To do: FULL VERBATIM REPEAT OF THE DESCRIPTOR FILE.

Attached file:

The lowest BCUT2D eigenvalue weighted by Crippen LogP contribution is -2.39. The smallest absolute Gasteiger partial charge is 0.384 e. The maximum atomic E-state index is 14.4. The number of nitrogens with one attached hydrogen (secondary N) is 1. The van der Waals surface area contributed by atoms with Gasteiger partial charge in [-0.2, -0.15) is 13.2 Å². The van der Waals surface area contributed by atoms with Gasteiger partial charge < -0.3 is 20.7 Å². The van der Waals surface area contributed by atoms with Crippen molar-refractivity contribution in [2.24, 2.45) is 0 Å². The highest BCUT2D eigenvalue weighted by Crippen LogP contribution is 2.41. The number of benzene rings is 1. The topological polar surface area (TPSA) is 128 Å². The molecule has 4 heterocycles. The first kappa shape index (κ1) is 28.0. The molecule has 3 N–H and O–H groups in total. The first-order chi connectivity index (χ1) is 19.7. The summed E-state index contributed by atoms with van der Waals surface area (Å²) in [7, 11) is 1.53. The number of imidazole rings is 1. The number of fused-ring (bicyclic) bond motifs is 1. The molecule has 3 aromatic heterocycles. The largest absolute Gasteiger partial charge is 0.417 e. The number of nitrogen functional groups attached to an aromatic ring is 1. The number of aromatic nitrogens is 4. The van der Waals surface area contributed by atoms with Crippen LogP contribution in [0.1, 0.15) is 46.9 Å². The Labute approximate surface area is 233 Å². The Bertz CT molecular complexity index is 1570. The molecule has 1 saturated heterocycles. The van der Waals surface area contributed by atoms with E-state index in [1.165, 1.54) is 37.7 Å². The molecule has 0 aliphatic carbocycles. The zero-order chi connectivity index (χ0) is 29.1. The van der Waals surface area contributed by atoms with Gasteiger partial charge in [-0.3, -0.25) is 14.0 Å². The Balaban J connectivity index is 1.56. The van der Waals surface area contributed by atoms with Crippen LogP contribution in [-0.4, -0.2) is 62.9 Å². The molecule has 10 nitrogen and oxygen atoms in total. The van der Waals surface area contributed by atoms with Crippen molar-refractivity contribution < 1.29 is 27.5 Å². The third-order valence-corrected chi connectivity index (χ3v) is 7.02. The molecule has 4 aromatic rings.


The lowest BCUT2D eigenvalue weighted by Crippen LogP contribution is -2.39. The smallest absolute Gasteiger partial charge is 0.384 e. The maximum atomic E-state index is 14.4. The number of nitrogens with one attached hydrogen (secondary N) is 1. The van der Waals surface area contributed by atoms with Gasteiger partial charge in [-0.2, -0.15) is 13.2 Å². The van der Waals surface area contributed by atoms with Gasteiger partial charge < -0.3 is 20.7 Å². The van der Waals surface area contributed by atoms with Crippen molar-refractivity contribution in [2.24, 2.45) is 0 Å². The highest BCUT2D eigenvalue weighted by Crippen LogP contribution is 2.41. The number of benzene rings is 1. The topological polar surface area (TPSA) is 128 Å². The molecule has 4 heterocycles. The first kappa shape index (κ1) is 28.0. The molecule has 3 N–H and O–H groups in total. The first-order chi connectivity index (χ1) is 19.7. The summed E-state index contributed by atoms with van der Waals surface area (Å²) in [7, 11) is 1.53. The number of imidazole rings is 1. The number of fused-ring (bicyclic) bond motifs is 1. The molecule has 3 aromatic heterocycles. The largest absolute Gasteiger partial charge is 0.417 e. The number of nitrogen functional groups attached to an aromatic ring is 1. The number of aromatic nitrogens is 4. The van der Waals surface area contributed by atoms with Crippen LogP contribution in [0.1, 0.15) is 46.9 Å². The Labute approximate surface area is 233 Å². The Bertz CT molecular complexity index is 1570. The molecule has 1 saturated heterocycles. The van der Waals surface area contributed by atoms with E-state index in [1.165, 1.54) is 37.7 Å². The molecule has 0 aliphatic carbocycles. The zero-order chi connectivity index (χ0) is 29.1. The van der Waals surface area contributed by atoms with Gasteiger partial charge in [-0.3, -0.25) is 14.0 Å². The Balaban J connectivity index is 1.56. The van der Waals surface area contributed by atoms with Crippen LogP contribution in [-0.4, -0.2) is 62.9 Å². The molecule has 10 nitrogen and oxygen atoms in total. The van der Waals surface area contributed by atoms with Crippen molar-refractivity contribution < 1.29 is 27.5 Å². The third-order valence-corrected chi connectivity index (χ3v) is 7.02. The molecule has 4 aromatic rings.